While my mum was in the hairdressers I used to sneak out to stare at the window of the bike shop next door, too terrified to actually go in. A red and black bike of the local pro stood prominent, etching itself into my heart forever as the bike of my dreams. They didn’t make the team replicas small enough for me, but my mum surprised me that year with a kids-size TI Raleigh McGregor jersey for Christmas – I endlessly skid raced around the block from then on.
My earliest and fondest memory of riding my bicycle was racing my brother (who was older and much faster) around the cul-de-sac ‘island’ we had outside our childhood home. He invariably got well ahead of me, so much so, that when I came around the bend he had come off on some gravel. There wasn’t time to correct and so I rode straight over him. We laugh and laugh today about it, but I’m quite sure he wasn’t thrilled then. These days my bicycle (a crappy but trustworthy old mountain bike) gets used on our farm to ride up to the letterbox or up to the shops.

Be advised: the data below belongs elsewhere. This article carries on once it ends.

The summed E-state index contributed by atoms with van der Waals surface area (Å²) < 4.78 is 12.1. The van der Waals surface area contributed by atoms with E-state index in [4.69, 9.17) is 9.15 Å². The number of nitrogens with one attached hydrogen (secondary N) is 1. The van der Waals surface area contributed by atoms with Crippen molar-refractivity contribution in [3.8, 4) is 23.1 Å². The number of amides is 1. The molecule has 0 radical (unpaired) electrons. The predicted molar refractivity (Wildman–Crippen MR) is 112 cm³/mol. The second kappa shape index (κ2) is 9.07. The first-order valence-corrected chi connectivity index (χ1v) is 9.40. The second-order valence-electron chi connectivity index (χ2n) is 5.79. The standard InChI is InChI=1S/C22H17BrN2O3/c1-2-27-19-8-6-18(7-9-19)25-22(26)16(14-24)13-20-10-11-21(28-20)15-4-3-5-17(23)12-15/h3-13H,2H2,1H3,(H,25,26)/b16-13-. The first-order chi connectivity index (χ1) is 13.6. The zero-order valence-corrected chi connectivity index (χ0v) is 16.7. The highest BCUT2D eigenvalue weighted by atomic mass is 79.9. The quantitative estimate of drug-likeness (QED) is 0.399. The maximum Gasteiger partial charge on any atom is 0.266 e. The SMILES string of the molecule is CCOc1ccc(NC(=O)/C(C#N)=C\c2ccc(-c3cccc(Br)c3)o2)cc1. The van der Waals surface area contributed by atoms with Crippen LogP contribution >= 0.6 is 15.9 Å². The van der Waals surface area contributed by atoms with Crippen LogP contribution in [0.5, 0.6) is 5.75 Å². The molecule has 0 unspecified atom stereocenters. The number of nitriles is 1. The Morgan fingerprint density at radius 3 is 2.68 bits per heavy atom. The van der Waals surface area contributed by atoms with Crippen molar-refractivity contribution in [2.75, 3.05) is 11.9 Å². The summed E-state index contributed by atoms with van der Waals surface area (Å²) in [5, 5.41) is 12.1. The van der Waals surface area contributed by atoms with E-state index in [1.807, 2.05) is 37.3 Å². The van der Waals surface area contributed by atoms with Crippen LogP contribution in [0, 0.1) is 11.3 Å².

Growing up in a family that rode bikes for everyday transport set me on the path of a bicycle being a part of normal daily life. Then the jump from athletics to bike racing led to my fascination with the construction of quality racing and touring bicycles. I now enjoy a potter on my Randonneur machine, be it a stroll, or a more spirited ride through the nearby hills during the early-morning transition from darkness to first light as the bird song starts up. That is magic.
Growing up in Johannesburg, cycling in the cul-de-sac of our street was about as far as a young girl dared venture. Now, in New Zealand I’m experiencing the flipside using a bike to discover places I’d never visit otherwise. Horeke is just such a place – a tiny settlement at the end (or start) of the Twin Coast Cycle Trail. Meander 87 kilometres over two days between harbours in the winterless north and finish up in a town of firsts (pub, post office, murder trial). The beers at the tavern tasted all the better for the effort.